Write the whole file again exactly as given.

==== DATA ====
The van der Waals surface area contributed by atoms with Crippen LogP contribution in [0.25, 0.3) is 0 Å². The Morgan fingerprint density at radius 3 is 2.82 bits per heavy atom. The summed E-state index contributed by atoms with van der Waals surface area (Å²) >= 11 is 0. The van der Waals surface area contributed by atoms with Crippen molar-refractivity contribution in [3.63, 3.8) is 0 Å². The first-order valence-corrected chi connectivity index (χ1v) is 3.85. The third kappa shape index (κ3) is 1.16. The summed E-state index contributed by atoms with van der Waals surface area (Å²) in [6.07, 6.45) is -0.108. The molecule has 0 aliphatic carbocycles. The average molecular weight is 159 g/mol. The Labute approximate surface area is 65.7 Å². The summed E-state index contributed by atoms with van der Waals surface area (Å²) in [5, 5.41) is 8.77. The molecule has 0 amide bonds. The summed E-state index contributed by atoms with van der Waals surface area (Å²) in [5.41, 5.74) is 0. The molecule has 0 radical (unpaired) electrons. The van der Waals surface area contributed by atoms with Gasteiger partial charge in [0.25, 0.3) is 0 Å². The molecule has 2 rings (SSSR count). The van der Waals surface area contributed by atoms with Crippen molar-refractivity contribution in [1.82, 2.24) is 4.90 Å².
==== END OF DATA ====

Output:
The van der Waals surface area contributed by atoms with Crippen LogP contribution in [0.25, 0.3) is 0 Å². The Morgan fingerprint density at radius 3 is 2.82 bits per heavy atom. The summed E-state index contributed by atoms with van der Waals surface area (Å²) >= 11 is 0. The van der Waals surface area contributed by atoms with Crippen molar-refractivity contribution in [3.63, 3.8) is 0 Å². The first-order valence-corrected chi connectivity index (χ1v) is 3.85. The third kappa shape index (κ3) is 1.16. The summed E-state index contributed by atoms with van der Waals surface area (Å²) in [6.07, 6.45) is -0.108. The molecule has 0 aliphatic carbocycles. The average molecular weight is 159 g/mol. The Labute approximate surface area is 65.7 Å². The summed E-state index contributed by atoms with van der Waals surface area (Å²) in [5, 5.41) is 8.77. The molecule has 0 amide bonds. The summed E-state index contributed by atoms with van der Waals surface area (Å²) in [5.41, 5.74) is 0. The molecule has 0 radical (unpaired) electrons. The van der Waals surface area contributed by atoms with Gasteiger partial charge in [0.25, 0.3) is 0 Å². The molecule has 2 rings (SSSR count). The van der Waals surface area contributed by atoms with Crippen molar-refractivity contribution in [1.82, 2.24) is 4.90 Å².